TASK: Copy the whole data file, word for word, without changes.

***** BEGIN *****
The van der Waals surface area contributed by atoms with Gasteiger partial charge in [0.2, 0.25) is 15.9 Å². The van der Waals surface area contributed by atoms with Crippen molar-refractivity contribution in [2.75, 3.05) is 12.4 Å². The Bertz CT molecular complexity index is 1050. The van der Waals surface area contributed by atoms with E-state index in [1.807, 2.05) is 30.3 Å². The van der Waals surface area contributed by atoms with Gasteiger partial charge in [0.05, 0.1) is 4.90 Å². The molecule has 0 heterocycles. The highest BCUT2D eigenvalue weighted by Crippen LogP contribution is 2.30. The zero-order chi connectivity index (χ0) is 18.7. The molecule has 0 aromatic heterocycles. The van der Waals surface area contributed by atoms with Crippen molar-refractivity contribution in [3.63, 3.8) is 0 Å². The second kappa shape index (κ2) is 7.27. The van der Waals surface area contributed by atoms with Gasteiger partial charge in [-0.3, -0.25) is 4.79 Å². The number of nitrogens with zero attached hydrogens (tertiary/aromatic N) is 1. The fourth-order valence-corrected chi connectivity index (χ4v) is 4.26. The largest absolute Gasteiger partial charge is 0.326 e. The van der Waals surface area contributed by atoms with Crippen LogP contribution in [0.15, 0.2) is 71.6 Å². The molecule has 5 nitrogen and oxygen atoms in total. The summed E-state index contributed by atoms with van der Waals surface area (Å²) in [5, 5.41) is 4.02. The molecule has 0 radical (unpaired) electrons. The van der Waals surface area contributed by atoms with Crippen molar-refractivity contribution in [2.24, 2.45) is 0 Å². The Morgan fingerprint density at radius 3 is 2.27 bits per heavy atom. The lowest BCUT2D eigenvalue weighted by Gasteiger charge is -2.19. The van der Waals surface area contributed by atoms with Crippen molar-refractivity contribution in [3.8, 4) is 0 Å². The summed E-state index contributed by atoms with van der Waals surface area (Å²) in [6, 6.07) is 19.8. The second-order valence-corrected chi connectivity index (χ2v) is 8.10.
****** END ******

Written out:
The van der Waals surface area contributed by atoms with Gasteiger partial charge in [0.2, 0.25) is 15.9 Å². The van der Waals surface area contributed by atoms with Crippen molar-refractivity contribution in [2.75, 3.05) is 12.4 Å². The Bertz CT molecular complexity index is 1050. The van der Waals surface area contributed by atoms with E-state index in [1.807, 2.05) is 30.3 Å². The van der Waals surface area contributed by atoms with Gasteiger partial charge in [0.05, 0.1) is 4.90 Å². The molecule has 0 heterocycles. The highest BCUT2D eigenvalue weighted by Crippen LogP contribution is 2.30. The zero-order chi connectivity index (χ0) is 18.7. The molecule has 0 aromatic heterocycles. The van der Waals surface area contributed by atoms with Crippen molar-refractivity contribution in [3.63, 3.8) is 0 Å². The second kappa shape index (κ2) is 7.27. The van der Waals surface area contributed by atoms with Gasteiger partial charge in [-0.3, -0.25) is 4.79 Å². The number of nitrogens with zero attached hydrogens (tertiary/aromatic N) is 1. The fourth-order valence-corrected chi connectivity index (χ4v) is 4.26. The largest absolute Gasteiger partial charge is 0.326 e. The van der Waals surface area contributed by atoms with Crippen LogP contribution in [0.15, 0.2) is 71.6 Å². The molecule has 5 nitrogen and oxygen atoms in total. The summed E-state index contributed by atoms with van der Waals surface area (Å²) in [5, 5.41) is 4.02. The molecule has 0 radical (unpaired) electrons. The van der Waals surface area contributed by atoms with Crippen molar-refractivity contribution in [2.24, 2.45) is 0 Å². The Morgan fingerprint density at radius 3 is 2.27 bits per heavy atom. The lowest BCUT2D eigenvalue weighted by Gasteiger charge is -2.19. The van der Waals surface area contributed by atoms with Crippen molar-refractivity contribution in [3.8, 4) is 0 Å². The summed E-state index contributed by atoms with van der Waals surface area (Å²) in [6, 6.07) is 19.8. The second-order valence-corrected chi connectivity index (χ2v) is 8.10.